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From the monthly archives:

November 2010

My Brother Jack Is Single

by Danny Fisher on November 19, 2010

As Jack and I work to rebuild our lives and careers, Jack is facing an additional adjustment in his personal life.  After many years of marriage, Jack and his wife have decided to go their own separate ways.

I told Jack today that this is just one more area in his life in which he should look forward to a bright future and not dwell on the challenges of the past.


Jack Fisher

I told him that he should change his facebook status to “single” – but I think he is not mentally ready.

So at the risk of annoying him deeply, I decided tonight to “out” him to the world as an eligible bachelor.  Jack is more than just eligible – he is a creative, sensitive film director and producer, co-founder with me of City Lights Media and  now Jack is president of Fisher Klingenstein Films.  He is truly one of a kind.

Jack, good luck in your new personal status as “single” and I look forward to the day when you find romance once again – or when romance finds you!

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In The Beginning

by Danny Fisher on November 18, 2010

israel stamp

I sat on a record, and it broke. Everyone in the room laughed and I felt humiliated. That is my earliest memory. In Haifa, Israel, where I was born. I was three.

* * *

When I was a kid, I thought that when you grew up, you had to move to another country and learn another language. I wondered where I was going to go when I grew up, and what language I would learn, and why one couldn’t just stay in the country they were from. My parents, my relatives, and all of my parents’ friends were from someplace else.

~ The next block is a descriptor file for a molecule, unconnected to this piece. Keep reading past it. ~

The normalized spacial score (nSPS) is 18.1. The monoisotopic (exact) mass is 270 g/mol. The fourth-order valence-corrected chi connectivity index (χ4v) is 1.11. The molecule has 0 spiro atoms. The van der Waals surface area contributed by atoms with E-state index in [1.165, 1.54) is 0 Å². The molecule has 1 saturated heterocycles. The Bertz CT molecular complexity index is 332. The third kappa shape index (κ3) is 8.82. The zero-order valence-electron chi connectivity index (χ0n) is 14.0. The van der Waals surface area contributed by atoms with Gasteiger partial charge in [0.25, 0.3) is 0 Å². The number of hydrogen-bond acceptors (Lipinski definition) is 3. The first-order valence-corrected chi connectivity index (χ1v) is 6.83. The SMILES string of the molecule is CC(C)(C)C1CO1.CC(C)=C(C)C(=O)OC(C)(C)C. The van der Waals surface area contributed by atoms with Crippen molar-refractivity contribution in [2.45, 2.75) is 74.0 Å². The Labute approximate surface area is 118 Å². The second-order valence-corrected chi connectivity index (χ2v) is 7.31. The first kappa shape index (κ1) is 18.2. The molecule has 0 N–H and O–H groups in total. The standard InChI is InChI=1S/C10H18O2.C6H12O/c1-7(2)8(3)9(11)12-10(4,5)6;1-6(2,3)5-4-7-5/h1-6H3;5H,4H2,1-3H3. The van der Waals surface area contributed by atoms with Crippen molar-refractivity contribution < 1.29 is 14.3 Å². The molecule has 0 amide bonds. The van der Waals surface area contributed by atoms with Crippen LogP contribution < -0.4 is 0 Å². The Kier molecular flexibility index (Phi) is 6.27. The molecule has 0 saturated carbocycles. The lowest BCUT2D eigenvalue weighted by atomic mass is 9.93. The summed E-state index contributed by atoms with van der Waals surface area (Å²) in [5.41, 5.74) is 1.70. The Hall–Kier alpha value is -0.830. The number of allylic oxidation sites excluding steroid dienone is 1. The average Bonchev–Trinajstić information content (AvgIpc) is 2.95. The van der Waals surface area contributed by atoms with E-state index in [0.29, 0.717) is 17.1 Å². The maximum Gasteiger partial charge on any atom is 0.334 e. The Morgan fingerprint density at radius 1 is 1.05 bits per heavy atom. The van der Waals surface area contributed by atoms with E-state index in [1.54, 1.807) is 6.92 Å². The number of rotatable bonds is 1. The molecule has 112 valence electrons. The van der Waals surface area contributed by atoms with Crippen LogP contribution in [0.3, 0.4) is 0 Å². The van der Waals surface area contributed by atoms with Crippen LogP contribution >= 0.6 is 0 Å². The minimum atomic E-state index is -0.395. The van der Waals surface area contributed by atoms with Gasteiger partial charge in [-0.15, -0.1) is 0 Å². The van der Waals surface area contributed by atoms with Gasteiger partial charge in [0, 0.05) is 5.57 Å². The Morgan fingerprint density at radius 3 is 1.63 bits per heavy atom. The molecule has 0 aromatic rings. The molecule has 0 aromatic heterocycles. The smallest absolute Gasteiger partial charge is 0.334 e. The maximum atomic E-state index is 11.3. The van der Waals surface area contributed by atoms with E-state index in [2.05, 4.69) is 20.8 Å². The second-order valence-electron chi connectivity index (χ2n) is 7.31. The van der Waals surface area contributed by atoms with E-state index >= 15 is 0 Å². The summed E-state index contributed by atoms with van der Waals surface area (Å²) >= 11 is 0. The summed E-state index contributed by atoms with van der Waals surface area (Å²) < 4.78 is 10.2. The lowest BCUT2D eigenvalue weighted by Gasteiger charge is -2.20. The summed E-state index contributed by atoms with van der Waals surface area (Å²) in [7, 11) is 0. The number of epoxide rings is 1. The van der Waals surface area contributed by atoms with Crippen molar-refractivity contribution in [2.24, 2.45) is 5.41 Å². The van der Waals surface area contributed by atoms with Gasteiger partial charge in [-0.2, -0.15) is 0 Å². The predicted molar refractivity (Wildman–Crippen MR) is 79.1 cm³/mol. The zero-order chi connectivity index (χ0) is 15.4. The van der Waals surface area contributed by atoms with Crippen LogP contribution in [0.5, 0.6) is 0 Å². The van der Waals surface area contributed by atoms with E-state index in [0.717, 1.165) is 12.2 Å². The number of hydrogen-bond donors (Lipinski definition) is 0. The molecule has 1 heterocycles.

When we arrived in the South Bronx in 1958, I was four years old. My brother Jack was six. There was a great snowstorm that year, and everyone in my family says, to this day, that when I saw snow for the first time, I cried out in Hebrew that white sand was falling from the sky. I don’t remember speaking Hebrew.

south bronx with signThe South Bronx

* * *

My uncle bought me a Timex watch. It cost six dollars. I lost my watch soon enough. While walking in the park near our house, I was approached by two Puerto Rican kids. They asked me the time. I was scared. I said it was a quarter to three. One held my trembling arm, as the other stripped me of my watch.


My father was a tailor. When we lived in Israel, he made suits for Ben Gurion and Moshe Dayan. In the Bronx, he made some of our own clothes. I wore a bathing suit made of thick wool at Orchard Beach that itched like hell.

bengurion 1

David Ben Gurion, 1948

* * *

Food was different. I can no longer taste what I tasted then. At Orchard Beach in the summer, my mother would make sandwiches of buttered, freshly baked rye bread, with sliced fresh green peppers sprinkled with salt. We ate the sandwiches, along with hardboiled eggs. The salty ocean air mixed with the aroma of our picnic lunch. I have been unable to recapture this taste. At home in the Bronx , I ate from a bowl of sour cream, into which I crumbled pieces of bread – there was nothing more delicious in the whole world. My mother made a dish I loved that I haven’t eaten since – mashed potatoes, mixed with flaked pieces of fried chicken skin.


The Bronx was sloped, and that made for great sledding in the winter and roller-skating in the summer. Roller skates would fit onto the bottom of your sneaker, and you would tighten them with a key. It was important not to lose your key. We would roll fast down the steep hill of Topping Avenue. In the snow-covered winter, the sledding was exhilarating. We were disappointed when our sleds were stolen.